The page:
Eric Holmes – Deep Sea Fisherman.
I’ve always had great admiration for traditional sea fishermen. It’s not an easy job, it’s not well paid, and every day they chance their lives against the unpredictable and capricious will of the sea. This fisherman’s face has been carved from many years of hard work and his exposure to the harsh, natural elements. His weathered features show tenacity, bravery and yet a warm human side to his nature, and I wanted to capture this in his portrait. I chose to shoot using traditional monochrome film, as I felt the black and white tones would strip down the noise and distraction of colour elements. For me, black and white photographic portraits have a certain simplicity that cannot be captured nor expressed with colour film.
Since environmental portraits also include the location of your subject, they often demand a slightly different technical approach. Whilst traditional portraits are usually close crops with long lenses that give shallow depths of field to blur much of your background, environmental portraits are a little different. Conversely, environmental portraits include the all-important background and therefore give more information to strengthen your visual message. Environmental portraits are therefore often shot with wider lenses with greater depth of field than more conventional portraits. By including some of your subject’s background and location, a good photographer can utilize the surroundings to give his image substance, meaning and strengthen the visual narrative.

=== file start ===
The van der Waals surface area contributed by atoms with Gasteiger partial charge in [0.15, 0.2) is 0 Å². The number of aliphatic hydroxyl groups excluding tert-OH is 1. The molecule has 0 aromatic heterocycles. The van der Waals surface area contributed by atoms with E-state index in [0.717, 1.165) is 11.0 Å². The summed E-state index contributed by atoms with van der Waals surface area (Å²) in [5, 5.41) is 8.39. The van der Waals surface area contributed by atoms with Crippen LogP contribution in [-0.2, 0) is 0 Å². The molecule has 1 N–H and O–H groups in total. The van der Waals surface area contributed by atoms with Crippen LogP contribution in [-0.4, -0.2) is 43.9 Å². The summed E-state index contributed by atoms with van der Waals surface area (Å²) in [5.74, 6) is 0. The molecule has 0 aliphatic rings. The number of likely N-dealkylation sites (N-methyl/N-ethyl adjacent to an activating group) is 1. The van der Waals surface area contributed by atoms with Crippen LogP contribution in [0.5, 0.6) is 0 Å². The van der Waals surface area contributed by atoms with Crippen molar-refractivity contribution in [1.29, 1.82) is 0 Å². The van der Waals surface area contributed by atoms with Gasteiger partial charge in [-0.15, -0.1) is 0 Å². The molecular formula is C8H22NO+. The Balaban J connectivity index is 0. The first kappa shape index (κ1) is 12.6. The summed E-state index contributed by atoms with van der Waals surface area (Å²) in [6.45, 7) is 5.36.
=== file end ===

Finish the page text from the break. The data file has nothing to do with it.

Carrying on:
Shot on traditional film using a Mamiya 645 Pro, Kodak Alaris TMax 100 rated at 50asa and developed by hand in TMax developer. I chose to over expose slightly for extra shadow detail and then pull (shorten) the development time to reduce the contrast and hold highlight (sky) detail better.
Nib – Fenland Tractor Breaker.
Another ‘local hero’ whose face speaks one thousand stories more eloquently than words. Scouting and exploring new locations is always exciting, as you never know just what’s around the next corner. This environmental portrait was shot whilst I was driving around the Fens, searching for interesting landscapes for my personal portfolio. I came across an old tractor breakers yard, near Gedney Dyke in Lincolnshire. After a short nose around, this old guy enquired as to my intentions. As soon as I saw his face, I recognized his potential as a portrait subject and ignited friendly conversation. At first, this old guy was reluctant to be photographed, and couldn’t quite understand why I would want to take his picture. He was a real “looocal bor” (as we say in Norfolk) and I think he was worried I was from the Inland Revenue!
At first I went in for a closer shot with my medium format film camera and 80mm standard lens, but it felt too restrictive and failed to tell the story of the location. I therefore decided to adopt a slightly wider 55mm lens that would also take in some of the surroundings. As you can see, the location and backdrop are almost as important as the sitter himself, and a close up view would have had a very different feel. When I asked him his name, he replied “People just call me Nib.” A few moments later I knew the moment had been captured for posterity, and my portfolio was one more timeless image richer.
Some of these images are taken from my international, best selling book published by FW Media “Photographing People Like A Pro”.